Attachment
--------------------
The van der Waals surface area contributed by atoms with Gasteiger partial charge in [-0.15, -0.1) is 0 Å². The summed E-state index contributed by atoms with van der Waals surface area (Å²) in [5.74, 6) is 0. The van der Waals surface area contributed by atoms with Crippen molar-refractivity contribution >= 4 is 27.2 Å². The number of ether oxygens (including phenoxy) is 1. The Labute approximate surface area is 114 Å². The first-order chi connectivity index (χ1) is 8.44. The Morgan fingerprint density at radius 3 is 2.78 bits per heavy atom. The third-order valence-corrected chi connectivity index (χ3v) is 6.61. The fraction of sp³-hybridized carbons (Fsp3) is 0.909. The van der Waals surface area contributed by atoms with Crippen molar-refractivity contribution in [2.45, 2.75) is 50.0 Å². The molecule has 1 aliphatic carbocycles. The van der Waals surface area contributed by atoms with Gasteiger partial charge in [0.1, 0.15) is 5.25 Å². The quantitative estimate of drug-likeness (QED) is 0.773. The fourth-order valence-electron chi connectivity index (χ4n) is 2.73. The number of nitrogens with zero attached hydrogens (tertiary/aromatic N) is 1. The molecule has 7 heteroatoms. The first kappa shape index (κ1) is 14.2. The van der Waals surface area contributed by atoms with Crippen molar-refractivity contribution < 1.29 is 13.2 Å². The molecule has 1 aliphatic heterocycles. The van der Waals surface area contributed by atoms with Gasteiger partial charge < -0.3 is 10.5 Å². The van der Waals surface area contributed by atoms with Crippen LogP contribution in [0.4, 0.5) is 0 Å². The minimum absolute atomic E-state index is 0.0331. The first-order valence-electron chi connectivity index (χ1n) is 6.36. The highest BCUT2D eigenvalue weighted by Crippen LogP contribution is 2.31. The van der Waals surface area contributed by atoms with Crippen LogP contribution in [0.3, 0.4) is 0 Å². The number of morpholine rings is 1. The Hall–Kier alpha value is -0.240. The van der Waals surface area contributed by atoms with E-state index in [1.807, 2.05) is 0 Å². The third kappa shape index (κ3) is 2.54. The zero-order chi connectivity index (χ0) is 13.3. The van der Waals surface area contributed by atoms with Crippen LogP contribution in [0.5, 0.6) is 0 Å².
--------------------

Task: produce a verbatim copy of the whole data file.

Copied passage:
The van der Waals surface area contributed by atoms with Gasteiger partial charge in [-0.15, -0.1) is 0 Å². The summed E-state index contributed by atoms with van der Waals surface area (Å²) in [5.74, 6) is 0. The van der Waals surface area contributed by atoms with Crippen molar-refractivity contribution >= 4 is 27.2 Å². The number of ether oxygens (including phenoxy) is 1. The Labute approximate surface area is 114 Å². The first-order chi connectivity index (χ1) is 8.44. The Morgan fingerprint density at radius 3 is 2.78 bits per heavy atom. The third-order valence-corrected chi connectivity index (χ3v) is 6.61. The fraction of sp³-hybridized carbons (Fsp3) is 0.909. The van der Waals surface area contributed by atoms with Crippen molar-refractivity contribution in [2.45, 2.75) is 50.0 Å². The molecule has 1 aliphatic carbocycles. The van der Waals surface area contributed by atoms with Gasteiger partial charge in [0.1, 0.15) is 5.25 Å². The quantitative estimate of drug-likeness (QED) is 0.773. The fourth-order valence-electron chi connectivity index (χ4n) is 2.73. The number of nitrogens with zero attached hydrogens (tertiary/aromatic N) is 1. The molecule has 7 heteroatoms. The first kappa shape index (κ1) is 14.2. The van der Waals surface area contributed by atoms with Crippen molar-refractivity contribution < 1.29 is 13.2 Å². The molecule has 1 aliphatic heterocycles. The van der Waals surface area contributed by atoms with Gasteiger partial charge < -0.3 is 10.5 Å². The van der Waals surface area contributed by atoms with Crippen LogP contribution in [0.4, 0.5) is 0 Å². The minimum absolute atomic E-state index is 0.0331. The first-order valence-electron chi connectivity index (χ1n) is 6.36. The highest BCUT2D eigenvalue weighted by Crippen LogP contribution is 2.31. The van der Waals surface area contributed by atoms with Crippen LogP contribution in [0.3, 0.4) is 0 Å². The number of morpholine rings is 1. The Hall–Kier alpha value is -0.240. The van der Waals surface area contributed by atoms with E-state index in [1.807, 2.05) is 0 Å². The third kappa shape index (κ3) is 2.54. The zero-order chi connectivity index (χ0) is 13.3. The van der Waals surface area contributed by atoms with Crippen LogP contribution in [0.5, 0.6) is 0 Å².